The easiest method of monitoring is via high quality headphones which you trust to give a good representation of what you'll be recording

If you can retire to an adjoining room while recording (thanks to long mic cables) those headphones can be open backed....but if you're forced to be in the same hall as the singers, you'll absolutely need closed back, ear-sealing headphones.

You can find either type in any pro audio store....but don't leave home without them....you'll be flying (recording) blind without them, and they will guide your mic and singer and room treatment/absorption placements with solid auditory information you simply can't do without !

Recording, especially if this is your first location gig, will be sheer guesswork without headphones.

You could replace the headphones with your regular monitor speakers (in that nearby adjoining room).....but you'd need to treat that room with dampening material to render it suitable and trustworthy for monitoring judgements.

Headphones are infinitely easier and more convenient.....
Old 2 weeks ago
  #6
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Stradivariusz's Avatar
Quote:
Originally Posted by studer58 View Post

Headphones are infinitely easier and more convenient.....
Sorry not to be sure who gave me this advice, but it's important to consider:
if you are monitoring through headphones always record the sound which seems to be a bit closer that you like, to make it work well on the speakers. It's easy to push the sound back, hardly possible to do the opposite.
Old 2 weeks ago
  #7
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Quote:
Originally Posted by Stradivariusz View Post
Sorry not to be sure who gave me this advice, but it's important to consider:
if you are monitoring through headphones always record the sound which seems to be a bit closer that you like, to make it work well on the speakers. It's easy to push the sound back, hardly possible to do the opposite.
Good point.....and also consider that headphones inherently lack the 'cross feed' that speakers in a room have, so the same material played on both will tend to sound wider (stereo-width wise) on headphones than speakers....so you will aim your miking to get a somewhat wider stereo soundstage on headphones....so that it translates better when ultimately played back on speakers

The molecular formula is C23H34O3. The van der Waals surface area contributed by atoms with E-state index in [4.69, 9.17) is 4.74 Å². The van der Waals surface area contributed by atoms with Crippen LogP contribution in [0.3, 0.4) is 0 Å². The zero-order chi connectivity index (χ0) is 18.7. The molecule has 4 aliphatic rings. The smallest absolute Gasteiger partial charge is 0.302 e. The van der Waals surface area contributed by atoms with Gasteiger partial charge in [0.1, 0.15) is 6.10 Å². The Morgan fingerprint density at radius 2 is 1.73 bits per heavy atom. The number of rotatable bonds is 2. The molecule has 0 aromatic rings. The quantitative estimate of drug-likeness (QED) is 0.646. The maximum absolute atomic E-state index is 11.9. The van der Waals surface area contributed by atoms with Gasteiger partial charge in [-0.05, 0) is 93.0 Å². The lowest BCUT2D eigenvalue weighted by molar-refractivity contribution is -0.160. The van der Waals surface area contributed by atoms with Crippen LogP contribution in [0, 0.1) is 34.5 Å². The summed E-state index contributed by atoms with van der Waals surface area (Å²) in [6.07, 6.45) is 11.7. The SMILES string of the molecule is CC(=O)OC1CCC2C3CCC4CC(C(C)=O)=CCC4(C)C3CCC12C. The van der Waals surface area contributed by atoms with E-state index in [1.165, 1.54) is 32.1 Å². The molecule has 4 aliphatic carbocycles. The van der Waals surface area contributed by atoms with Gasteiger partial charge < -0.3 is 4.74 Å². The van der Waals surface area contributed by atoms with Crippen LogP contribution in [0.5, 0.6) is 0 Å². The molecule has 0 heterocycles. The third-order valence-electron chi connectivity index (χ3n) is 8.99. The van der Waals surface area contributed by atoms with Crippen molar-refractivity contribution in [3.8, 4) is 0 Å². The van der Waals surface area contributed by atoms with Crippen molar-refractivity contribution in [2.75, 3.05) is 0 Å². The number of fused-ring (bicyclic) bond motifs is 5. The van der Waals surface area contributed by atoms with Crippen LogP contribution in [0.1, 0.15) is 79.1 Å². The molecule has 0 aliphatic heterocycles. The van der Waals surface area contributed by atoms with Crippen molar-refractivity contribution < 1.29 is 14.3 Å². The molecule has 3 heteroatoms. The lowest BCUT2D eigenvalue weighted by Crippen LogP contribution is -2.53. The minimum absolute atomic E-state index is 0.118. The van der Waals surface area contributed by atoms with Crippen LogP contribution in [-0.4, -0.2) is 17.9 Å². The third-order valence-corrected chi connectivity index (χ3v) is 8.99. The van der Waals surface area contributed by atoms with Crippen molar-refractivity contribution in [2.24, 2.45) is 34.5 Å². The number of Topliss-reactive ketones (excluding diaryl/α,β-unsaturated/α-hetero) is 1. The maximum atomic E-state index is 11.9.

Old 2 weeks ago
  #8
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Did they pick the gymnasium for its reverberation?
Old 2 weeks ago
  #9
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Definitely listen to them, and the room, in situ during a rehearsal/soundcheck where you can (first) move them around until you find a suitable place for minimal "bad" effect of the gym... being certain to listen to the sounds of the room itself (HVAC and street noise being the most likely culprits). Then, with mics set up in your "best guess" position, listen through good closed headphones and choose mics position, arrangement (X/Y, A/B, ORTF, NOS, or some permutation). This gets a bit boring for the group, as it would be good to hear identical source material with a range of levels. Sketch your setup, mark with gaff tape, or otherwise notate the setup if it must be done more than once.

Let us know how it goes!

HB
Old 2 weeks ago
  #10
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Thanks very much for the advice, John. I also tend to prefer the way ORTF sounds. Cheers.
Old 2 weeks ago
  #11
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Thanks, deedeeyeah. The singers are very good at controlling their own mix, fortunately for me since I have only 3 mics to use. I might set the ribbon mic quite a bit farther back, maybe with the null pointed at the choir, and see what sort of ambient sound we get.
Old 2 weeks ago
  #12
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Good point, studer58:
"Lots of discussion about the microphones, the stage, the reverberation in the room, etc....but how are you going to judge what you're actually recording....what's going down "on tape" ?

I will be monitoring through closed-back headphones while positioning the mics and during tracking, and I'm bringing along a pair of small monitor speakers for comparison and to let the choir assess whether they're satisfied with a take. Unfortunately, due to time constraints we will not likely have the opportunity to listen in a better acoustic environment during the session. I'm going to risk erring in the direction of too little room sound rather than too much.
Old 2 weeks ago
  #13
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Quote:
Originally Posted by Stradivariusz View Post
Sorry not to be sure who gave me this advice, but it's important to consider: